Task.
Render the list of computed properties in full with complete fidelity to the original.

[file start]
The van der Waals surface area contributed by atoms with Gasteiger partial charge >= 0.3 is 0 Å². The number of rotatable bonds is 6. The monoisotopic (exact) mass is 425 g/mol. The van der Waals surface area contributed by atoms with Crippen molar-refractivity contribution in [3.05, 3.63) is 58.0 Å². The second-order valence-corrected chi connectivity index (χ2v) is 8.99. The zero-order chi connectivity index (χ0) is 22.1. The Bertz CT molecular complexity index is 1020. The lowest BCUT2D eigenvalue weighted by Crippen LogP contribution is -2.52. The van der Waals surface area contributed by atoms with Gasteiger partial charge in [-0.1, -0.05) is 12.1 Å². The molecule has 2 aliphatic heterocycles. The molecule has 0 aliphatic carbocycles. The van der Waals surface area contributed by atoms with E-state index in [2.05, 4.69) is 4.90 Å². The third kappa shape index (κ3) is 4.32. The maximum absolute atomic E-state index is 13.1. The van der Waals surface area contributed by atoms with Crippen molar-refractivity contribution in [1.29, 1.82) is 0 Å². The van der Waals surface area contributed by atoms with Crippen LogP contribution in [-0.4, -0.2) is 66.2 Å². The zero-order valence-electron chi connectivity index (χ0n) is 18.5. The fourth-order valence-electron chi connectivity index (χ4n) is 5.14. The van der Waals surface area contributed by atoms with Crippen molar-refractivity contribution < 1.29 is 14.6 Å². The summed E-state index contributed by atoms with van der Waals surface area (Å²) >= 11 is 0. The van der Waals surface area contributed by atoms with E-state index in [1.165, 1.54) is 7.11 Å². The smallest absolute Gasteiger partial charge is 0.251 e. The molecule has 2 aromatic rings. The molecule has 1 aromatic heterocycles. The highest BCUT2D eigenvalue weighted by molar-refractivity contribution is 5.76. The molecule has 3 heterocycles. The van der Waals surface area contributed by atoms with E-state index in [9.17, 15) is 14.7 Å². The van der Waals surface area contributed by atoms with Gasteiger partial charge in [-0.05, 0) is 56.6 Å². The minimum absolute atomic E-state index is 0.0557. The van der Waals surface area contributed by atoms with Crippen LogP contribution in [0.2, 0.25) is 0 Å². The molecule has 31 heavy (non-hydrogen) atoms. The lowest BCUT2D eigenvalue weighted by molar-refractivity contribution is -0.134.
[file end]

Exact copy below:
The van der Waals surface area contributed by atoms with Gasteiger partial charge >= 0.3 is 0 Å². The number of rotatable bonds is 6. The monoisotopic (exact) mass is 425 g/mol. The van der Waals surface area contributed by atoms with Crippen molar-refractivity contribution in [3.05, 3.63) is 58.0 Å². The second-order valence-corrected chi connectivity index (χ2v) is 8.99. The zero-order chi connectivity index (χ0) is 22.1. The Bertz CT molecular complexity index is 1020. The lowest BCUT2D eigenvalue weighted by Crippen LogP contribution is -2.52. The van der Waals surface area contributed by atoms with Gasteiger partial charge in [-0.1, -0.05) is 12.1 Å². The molecule has 2 aliphatic heterocycles. The molecule has 0 aliphatic carbocycles. The van der Waals surface area contributed by atoms with E-state index in [2.05, 4.69) is 4.90 Å². The third kappa shape index (κ3) is 4.32. The maximum absolute atomic E-state index is 13.1. The van der Waals surface area contributed by atoms with Crippen molar-refractivity contribution in [1.29, 1.82) is 0 Å². The van der Waals surface area contributed by atoms with Crippen LogP contribution in [-0.4, -0.2) is 66.2 Å². The zero-order valence-electron chi connectivity index (χ0n) is 18.5. The fourth-order valence-electron chi connectivity index (χ4n) is 5.14. The van der Waals surface area contributed by atoms with Crippen molar-refractivity contribution < 1.29 is 14.6 Å². The summed E-state index contributed by atoms with van der Waals surface area (Å²) >= 11 is 0. The van der Waals surface area contributed by atoms with E-state index in [1.165, 1.54) is 7.11 Å². The smallest absolute Gasteiger partial charge is 0.251 e. The molecule has 2 aromatic rings. The molecule has 1 aromatic heterocycles. The highest BCUT2D eigenvalue weighted by molar-refractivity contribution is 5.76. The molecule has 3 heterocycles. The van der Waals surface area contributed by atoms with E-state index in [9.17, 15) is 14.7 Å². The van der Waals surface area contributed by atoms with Gasteiger partial charge in [-0.05, 0) is 56.6 Å². The minimum absolute atomic E-state index is 0.0557. The van der Waals surface area contributed by atoms with Crippen LogP contribution in [0.2, 0.25) is 0 Å². The molecule has 31 heavy (non-hydrogen) atoms. The lowest BCUT2D eigenvalue weighted by molar-refractivity contribution is -0.134.